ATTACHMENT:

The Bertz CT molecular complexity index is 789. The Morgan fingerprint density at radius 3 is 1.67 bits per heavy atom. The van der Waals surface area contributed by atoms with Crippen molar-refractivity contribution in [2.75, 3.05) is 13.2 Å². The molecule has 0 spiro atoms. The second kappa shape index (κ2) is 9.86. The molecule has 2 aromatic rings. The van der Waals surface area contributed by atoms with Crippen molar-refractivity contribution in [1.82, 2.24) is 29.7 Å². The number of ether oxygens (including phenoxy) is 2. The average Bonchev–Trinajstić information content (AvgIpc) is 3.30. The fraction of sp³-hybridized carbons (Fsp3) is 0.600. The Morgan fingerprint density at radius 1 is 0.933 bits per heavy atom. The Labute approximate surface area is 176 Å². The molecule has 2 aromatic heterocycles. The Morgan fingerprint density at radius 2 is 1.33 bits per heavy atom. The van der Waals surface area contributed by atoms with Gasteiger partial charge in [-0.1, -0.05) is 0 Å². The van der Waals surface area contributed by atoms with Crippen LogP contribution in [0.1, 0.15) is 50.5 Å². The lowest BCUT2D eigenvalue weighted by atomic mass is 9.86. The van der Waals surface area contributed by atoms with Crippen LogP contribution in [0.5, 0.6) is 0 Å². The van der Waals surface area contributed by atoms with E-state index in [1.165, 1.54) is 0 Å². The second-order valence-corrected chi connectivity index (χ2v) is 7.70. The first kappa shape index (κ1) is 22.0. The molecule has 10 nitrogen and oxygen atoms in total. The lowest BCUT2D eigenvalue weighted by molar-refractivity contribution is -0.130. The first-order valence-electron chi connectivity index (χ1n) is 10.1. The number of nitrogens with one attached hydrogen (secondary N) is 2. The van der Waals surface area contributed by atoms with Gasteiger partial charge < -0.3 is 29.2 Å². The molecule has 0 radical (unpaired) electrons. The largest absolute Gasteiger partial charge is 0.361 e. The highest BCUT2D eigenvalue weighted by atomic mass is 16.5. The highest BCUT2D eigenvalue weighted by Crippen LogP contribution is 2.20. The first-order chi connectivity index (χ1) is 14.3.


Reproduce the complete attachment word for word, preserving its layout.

The Bertz CT molecular complexity index is 789. The Morgan fingerprint density at radius 3 is 1.67 bits per heavy atom. The van der Waals surface area contributed by atoms with Crippen molar-refractivity contribution in [2.75, 3.05) is 13.2 Å². The molecule has 0 spiro atoms. The second kappa shape index (κ2) is 9.86. The molecule has 2 aromatic rings. The van der Waals surface area contributed by atoms with Crippen molar-refractivity contribution in [1.82, 2.24) is 29.7 Å². The number of ether oxygens (including phenoxy) is 2. The average Bonchev–Trinajstić information content (AvgIpc) is 3.30. The fraction of sp³-hybridized carbons (Fsp3) is 0.600. The Morgan fingerprint density at radius 1 is 0.933 bits per heavy atom. The Labute approximate surface area is 176 Å². The molecule has 2 aromatic heterocycles. The Morgan fingerprint density at radius 2 is 1.33 bits per heavy atom. The van der Waals surface area contributed by atoms with Gasteiger partial charge in [-0.1, -0.05) is 0 Å². The van der Waals surface area contributed by atoms with Crippen LogP contribution in [0.1, 0.15) is 50.5 Å². The lowest BCUT2D eigenvalue weighted by atomic mass is 9.86. The van der Waals surface area contributed by atoms with Crippen LogP contribution in [0.5, 0.6) is 0 Å². The van der Waals surface area contributed by atoms with E-state index in [1.165, 1.54) is 0 Å². The second-order valence-corrected chi connectivity index (χ2v) is 7.70. The first kappa shape index (κ1) is 22.0. The molecule has 10 nitrogen and oxygen atoms in total. The lowest BCUT2D eigenvalue weighted by molar-refractivity contribution is -0.130. The first-order valence-electron chi connectivity index (χ1n) is 10.1. The number of nitrogens with one attached hydrogen (secondary N) is 2. The van der Waals surface area contributed by atoms with Gasteiger partial charge < -0.3 is 29.2 Å². The molecule has 0 radical (unpaired) electrons. The largest absolute Gasteiger partial charge is 0.361 e. The highest BCUT2D eigenvalue weighted by atomic mass is 16.5. The highest BCUT2D eigenvalue weighted by Crippen LogP contribution is 2.20. The first-order chi connectivity index (χ1) is 14.3.